« ПредишнаНапред »
For all the men the Percye hade,
He could not gare me once to dyne.
He steped out at his pavillian dore,
To looke and it were lesse ;
For heare begyns no peace.
The earle of Mentaye*, thou art my eame,
The fowarde I geve to thee :
He shall with thee bee.
The lord of Bowghan 't in armor brighte
One the other hande he shall be:
They two fall be with me.
Swintone faire feelde uppon your pride
To battelle make you bowen :
Sir John of Agurstone.
The Percy came before his ofte,
Which was ever a gentle knighte,
I wille hould that I have highte :
For thowe hafte brente Northomberlande,
And done me greate envye ;
The carl of Menteith. + Tke lord Euchan, V. 113. 125. Pearcy. Ms. V. 116. I will bald to what I bave promijed.
For this trespas thou haste me done,
The tone of us shall dye.
The Dowglas answered him againe
worde And sayd, I have twenty against thy one,
Beholde and thou mayeste see.
With that the Percy was greeved fore,
For fothe as I you say:
Did helpe him well that daye.
But nine thousand thear was no more,
The Chronicles will not leane; Forty thousand of Scots and fowere
That daye foughte them againę.
Uppon St. Andrewe loud cane they crye,
And Chrifte chey shout on heighte,
As I have tould you righte.
St. George the brighte our Ladye's knighte
To name they * weare full fayne,
And Chrifte they shoute againe.
V. 122. highe. MS. 1. 135. marked then one. MS. * 1. e. the English.
With that charpe arrowes gabe up to fly,
I tell you in fertayne;
Many a doughty man was flayne.
The Percye and the Douglas mette,
145 That ether of other was faine ; The swapped together, whille that they (watte,
With swoards of ffyne Collayne;
Tyll the bloode from the bassonets range,
As the rocke doth in the rayne.
Or else thowe shalte be flayne :
For I fee, by thy brighte bassonete,
Thou art some mane of mighte;
Thou arte an earle, or else a knighte*.
By my good faithe, said the noble Percye,
Now haste thou rede full righte,
Whille I maye stonde and fighte.
They swopede together, whille that tkey swette,
| v. 144. was theare Naine. MS. V. 147. fchapped. MS.
* Eeing alin armouy be could nit know bim.
Eiche one other so faste they beete,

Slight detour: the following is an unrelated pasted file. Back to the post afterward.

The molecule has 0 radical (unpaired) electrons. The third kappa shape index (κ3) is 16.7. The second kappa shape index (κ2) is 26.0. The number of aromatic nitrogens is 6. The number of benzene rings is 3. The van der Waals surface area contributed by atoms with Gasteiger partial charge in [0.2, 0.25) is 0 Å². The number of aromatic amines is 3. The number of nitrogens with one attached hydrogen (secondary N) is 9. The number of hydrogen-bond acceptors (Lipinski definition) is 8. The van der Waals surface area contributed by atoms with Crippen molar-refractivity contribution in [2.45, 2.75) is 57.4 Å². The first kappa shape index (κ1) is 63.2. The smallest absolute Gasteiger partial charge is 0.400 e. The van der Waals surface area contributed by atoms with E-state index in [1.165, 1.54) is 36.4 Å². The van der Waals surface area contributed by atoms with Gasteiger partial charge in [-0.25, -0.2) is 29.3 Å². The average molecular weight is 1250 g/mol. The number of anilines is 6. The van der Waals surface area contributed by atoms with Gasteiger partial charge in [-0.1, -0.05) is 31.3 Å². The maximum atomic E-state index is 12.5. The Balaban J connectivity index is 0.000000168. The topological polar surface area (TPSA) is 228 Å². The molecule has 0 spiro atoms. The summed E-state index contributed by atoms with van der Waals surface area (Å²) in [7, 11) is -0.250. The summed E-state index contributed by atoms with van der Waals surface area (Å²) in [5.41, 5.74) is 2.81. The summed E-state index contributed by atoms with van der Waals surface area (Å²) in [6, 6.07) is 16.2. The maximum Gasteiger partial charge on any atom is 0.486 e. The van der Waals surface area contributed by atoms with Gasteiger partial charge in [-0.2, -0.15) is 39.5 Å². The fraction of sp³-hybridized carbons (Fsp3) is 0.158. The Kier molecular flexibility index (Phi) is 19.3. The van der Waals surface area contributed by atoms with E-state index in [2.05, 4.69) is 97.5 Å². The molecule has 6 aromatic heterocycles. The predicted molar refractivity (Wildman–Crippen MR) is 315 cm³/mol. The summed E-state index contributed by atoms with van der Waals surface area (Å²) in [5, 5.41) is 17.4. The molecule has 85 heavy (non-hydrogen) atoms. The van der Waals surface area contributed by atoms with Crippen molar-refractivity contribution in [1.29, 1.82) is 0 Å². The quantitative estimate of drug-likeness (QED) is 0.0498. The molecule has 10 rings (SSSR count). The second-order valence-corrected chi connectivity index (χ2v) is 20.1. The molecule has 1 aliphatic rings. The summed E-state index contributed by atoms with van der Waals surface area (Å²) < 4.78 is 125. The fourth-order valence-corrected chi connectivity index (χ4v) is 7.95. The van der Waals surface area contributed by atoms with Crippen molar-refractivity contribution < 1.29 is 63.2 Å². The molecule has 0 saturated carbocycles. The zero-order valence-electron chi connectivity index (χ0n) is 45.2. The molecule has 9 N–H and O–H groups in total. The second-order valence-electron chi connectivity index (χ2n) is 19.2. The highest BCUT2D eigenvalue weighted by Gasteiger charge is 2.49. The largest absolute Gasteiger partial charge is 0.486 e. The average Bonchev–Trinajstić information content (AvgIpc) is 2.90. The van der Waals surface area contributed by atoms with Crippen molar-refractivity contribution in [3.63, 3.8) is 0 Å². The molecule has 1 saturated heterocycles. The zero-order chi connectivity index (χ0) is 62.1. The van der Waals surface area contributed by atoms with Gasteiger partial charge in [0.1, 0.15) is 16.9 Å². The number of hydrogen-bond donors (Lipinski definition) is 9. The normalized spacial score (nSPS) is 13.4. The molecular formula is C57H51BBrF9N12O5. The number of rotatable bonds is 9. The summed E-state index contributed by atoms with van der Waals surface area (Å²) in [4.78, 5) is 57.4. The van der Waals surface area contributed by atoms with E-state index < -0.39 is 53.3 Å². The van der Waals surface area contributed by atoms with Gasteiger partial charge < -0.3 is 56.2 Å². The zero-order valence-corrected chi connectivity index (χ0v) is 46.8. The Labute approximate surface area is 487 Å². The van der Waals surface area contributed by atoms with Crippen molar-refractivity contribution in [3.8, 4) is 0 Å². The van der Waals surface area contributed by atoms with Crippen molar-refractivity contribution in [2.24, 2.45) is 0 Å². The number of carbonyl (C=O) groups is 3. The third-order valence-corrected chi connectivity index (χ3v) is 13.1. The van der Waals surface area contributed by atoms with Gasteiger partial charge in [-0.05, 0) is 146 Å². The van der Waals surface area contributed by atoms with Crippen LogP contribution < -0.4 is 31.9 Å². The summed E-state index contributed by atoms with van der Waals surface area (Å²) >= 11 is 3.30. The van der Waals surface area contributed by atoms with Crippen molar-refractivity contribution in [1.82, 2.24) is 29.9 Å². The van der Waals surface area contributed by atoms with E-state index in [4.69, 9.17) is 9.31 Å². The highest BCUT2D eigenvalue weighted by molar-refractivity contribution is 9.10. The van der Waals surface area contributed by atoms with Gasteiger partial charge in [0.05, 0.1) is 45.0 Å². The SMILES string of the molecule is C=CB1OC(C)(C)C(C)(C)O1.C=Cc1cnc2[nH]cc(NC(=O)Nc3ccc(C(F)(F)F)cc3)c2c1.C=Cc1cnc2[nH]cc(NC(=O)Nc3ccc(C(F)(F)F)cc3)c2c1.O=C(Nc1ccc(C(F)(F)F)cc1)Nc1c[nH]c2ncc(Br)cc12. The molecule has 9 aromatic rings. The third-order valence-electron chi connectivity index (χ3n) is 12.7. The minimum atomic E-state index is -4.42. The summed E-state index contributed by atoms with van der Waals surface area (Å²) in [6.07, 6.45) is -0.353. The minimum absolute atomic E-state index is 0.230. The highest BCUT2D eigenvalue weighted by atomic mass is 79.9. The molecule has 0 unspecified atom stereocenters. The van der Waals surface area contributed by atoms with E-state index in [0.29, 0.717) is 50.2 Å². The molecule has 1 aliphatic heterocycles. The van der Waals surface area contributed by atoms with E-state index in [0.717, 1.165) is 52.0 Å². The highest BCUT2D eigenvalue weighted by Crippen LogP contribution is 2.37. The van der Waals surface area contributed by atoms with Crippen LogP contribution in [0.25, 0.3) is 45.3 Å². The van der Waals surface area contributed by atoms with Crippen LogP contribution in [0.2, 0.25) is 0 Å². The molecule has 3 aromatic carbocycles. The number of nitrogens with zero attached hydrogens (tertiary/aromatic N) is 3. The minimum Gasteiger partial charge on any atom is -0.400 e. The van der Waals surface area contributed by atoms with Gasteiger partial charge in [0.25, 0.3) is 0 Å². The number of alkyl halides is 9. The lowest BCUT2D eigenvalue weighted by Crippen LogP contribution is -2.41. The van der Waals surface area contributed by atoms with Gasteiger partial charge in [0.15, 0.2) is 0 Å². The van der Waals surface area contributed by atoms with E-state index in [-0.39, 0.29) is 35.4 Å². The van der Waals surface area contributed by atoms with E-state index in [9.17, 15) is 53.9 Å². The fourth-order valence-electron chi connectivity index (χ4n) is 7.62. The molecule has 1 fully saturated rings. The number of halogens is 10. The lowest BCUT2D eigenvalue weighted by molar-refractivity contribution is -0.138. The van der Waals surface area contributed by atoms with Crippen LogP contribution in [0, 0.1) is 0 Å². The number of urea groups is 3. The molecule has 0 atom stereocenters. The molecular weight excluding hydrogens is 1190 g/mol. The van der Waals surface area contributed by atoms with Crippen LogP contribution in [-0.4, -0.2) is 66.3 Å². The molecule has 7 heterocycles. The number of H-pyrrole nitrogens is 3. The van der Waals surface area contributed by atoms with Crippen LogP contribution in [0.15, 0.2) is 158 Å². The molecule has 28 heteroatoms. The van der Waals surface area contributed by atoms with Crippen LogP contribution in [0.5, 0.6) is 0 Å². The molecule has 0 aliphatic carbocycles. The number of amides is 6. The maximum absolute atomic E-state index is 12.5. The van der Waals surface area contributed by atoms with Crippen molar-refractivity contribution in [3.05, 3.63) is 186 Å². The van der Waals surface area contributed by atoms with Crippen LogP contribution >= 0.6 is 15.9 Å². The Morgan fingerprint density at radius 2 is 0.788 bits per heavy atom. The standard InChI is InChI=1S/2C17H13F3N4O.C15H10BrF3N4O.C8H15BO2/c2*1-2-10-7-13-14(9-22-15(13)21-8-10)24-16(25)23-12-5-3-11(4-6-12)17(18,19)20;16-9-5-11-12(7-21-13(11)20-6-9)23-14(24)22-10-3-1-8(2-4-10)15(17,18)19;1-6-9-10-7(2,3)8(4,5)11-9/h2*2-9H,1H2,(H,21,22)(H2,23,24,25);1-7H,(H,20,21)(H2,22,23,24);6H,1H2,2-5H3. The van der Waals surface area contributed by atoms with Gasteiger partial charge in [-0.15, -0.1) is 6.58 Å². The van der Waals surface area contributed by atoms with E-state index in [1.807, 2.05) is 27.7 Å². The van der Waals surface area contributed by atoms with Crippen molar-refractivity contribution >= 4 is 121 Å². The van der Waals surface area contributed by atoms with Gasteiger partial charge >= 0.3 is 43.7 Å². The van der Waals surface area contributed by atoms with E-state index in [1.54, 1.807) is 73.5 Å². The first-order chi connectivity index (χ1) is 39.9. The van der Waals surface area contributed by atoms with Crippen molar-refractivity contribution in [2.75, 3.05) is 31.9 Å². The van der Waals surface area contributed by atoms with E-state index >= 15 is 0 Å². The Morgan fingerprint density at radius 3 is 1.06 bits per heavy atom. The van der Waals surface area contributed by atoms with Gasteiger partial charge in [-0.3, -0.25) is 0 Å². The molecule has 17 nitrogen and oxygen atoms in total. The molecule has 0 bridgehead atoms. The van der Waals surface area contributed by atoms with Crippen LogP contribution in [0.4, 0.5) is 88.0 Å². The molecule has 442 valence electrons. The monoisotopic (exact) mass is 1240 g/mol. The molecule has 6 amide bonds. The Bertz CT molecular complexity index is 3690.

Tyll their helmets came in pieces dowce.
The Percye was a mane of strengthe,
I tell you in this stownde,
That he felle to the grounde.
The swoard was sharpe and soare can byte,
I tell you in certáyne ;
Thus was the Dowglas Nayne.
The stonderes stood fill one elke syde
With many a greevous grone;
And many a doughtie man was flone.'
Ther was no ffreke, that wold Aye,
But styfly in stowre cane stand, Eyche hewinge on other whylle they might drye, With many a balfull brande.
Theare was flayne uppon the Scotes fyd,
For fouthe and fertenlye,
That daye that he could dye.
V. 163. i. e. Each on other. V. 176. Nayne. MS. V. 179. Eyche one hewinge. MS. V. 18c. bronde. Mø. Vi 184. i. é. He died
The earlle of Mentay he was flayne,
Grifly groned uppon the grounde ;
Sir John' of Agurftonne*
Sir Charles Murrey in that place
That never a foote wold flyez
With the Dowglas did he dye.
Theare was flayné upon the Scottifhe fyde,
For southe as I you saye,
Went but eighteene awaye.
Theare was Nain upon the Englife fyde,
For fouthe and fertenlye,
Yt was the more pittye. ·
Sir James Harbotle ther was flayne,
For him their barts weare soare,
• Lovelle' thear was slayne,
* Our old Minstrel repeats these names, as Homer and Virgil do sbose of their Heroes :
-fortemque Gyam, fortemque Cloanthum. &c. &c. The Orig. MS. reads here, “ Sir James,” but see above, ver. 112.
V. 193. Scotts. MS. but see v. 197. V. 203. Covelle. MS.For t be names in this page, see ikp Remarks at the end of this Ealiud.